Quality of Survey Measures: A Structural Modeling Approach
Willard L. Rodgers, Frank M. Andrews, and A. Regula Herzog
Estimates of the quality of about one hundred survey measures, broadly representative of those commonly used in survey research, were obtained by specifying several multitrait-multimethod matrices and estimating the parameters of measurement models. Specifically, the total variance of each measure in such a matrix was allocated to (1) a concept factor (to provide an estimate of construct validity); (2) a method factor; and (3) the residual. These estimates of data quality were then analyzed to identify characteristics of survey designs that are associated with more accurate responses (e.g., with higher loadings on the concept factors). The most important measure characteristic was the number of response alternatives offered. The “unfolding” of response alternatives was also associated with a higher level of construct validity, as was the explicit provision of a frame of reference for the question. Differences in data quality between subgroups of respondents defined by age, education, and a variety of other characteristics were statistically non-significant for the measures examined. Data are from face-to-face interviews conducted with an area probability sample of about 1,500 persons.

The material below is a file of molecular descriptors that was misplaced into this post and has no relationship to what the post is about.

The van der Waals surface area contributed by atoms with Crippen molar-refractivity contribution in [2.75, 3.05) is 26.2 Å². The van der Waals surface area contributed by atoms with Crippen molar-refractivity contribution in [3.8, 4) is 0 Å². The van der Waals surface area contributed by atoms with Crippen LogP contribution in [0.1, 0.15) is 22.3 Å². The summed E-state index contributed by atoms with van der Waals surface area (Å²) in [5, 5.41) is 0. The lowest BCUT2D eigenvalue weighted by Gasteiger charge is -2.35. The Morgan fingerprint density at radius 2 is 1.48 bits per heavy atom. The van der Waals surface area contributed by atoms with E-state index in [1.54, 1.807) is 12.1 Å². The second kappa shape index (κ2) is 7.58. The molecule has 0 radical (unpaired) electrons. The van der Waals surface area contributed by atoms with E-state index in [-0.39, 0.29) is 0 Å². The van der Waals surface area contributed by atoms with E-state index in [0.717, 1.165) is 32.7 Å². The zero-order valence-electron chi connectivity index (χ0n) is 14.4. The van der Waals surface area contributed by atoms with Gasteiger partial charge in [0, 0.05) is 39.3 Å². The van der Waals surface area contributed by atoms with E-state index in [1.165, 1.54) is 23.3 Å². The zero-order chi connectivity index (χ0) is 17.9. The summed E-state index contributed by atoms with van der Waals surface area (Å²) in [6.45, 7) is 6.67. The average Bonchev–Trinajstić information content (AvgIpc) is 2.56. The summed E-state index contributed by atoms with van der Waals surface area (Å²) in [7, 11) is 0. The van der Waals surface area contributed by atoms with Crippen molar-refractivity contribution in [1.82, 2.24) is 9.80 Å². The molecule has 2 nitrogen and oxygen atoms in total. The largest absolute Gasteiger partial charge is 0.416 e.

Data quality; construct validity; response biases.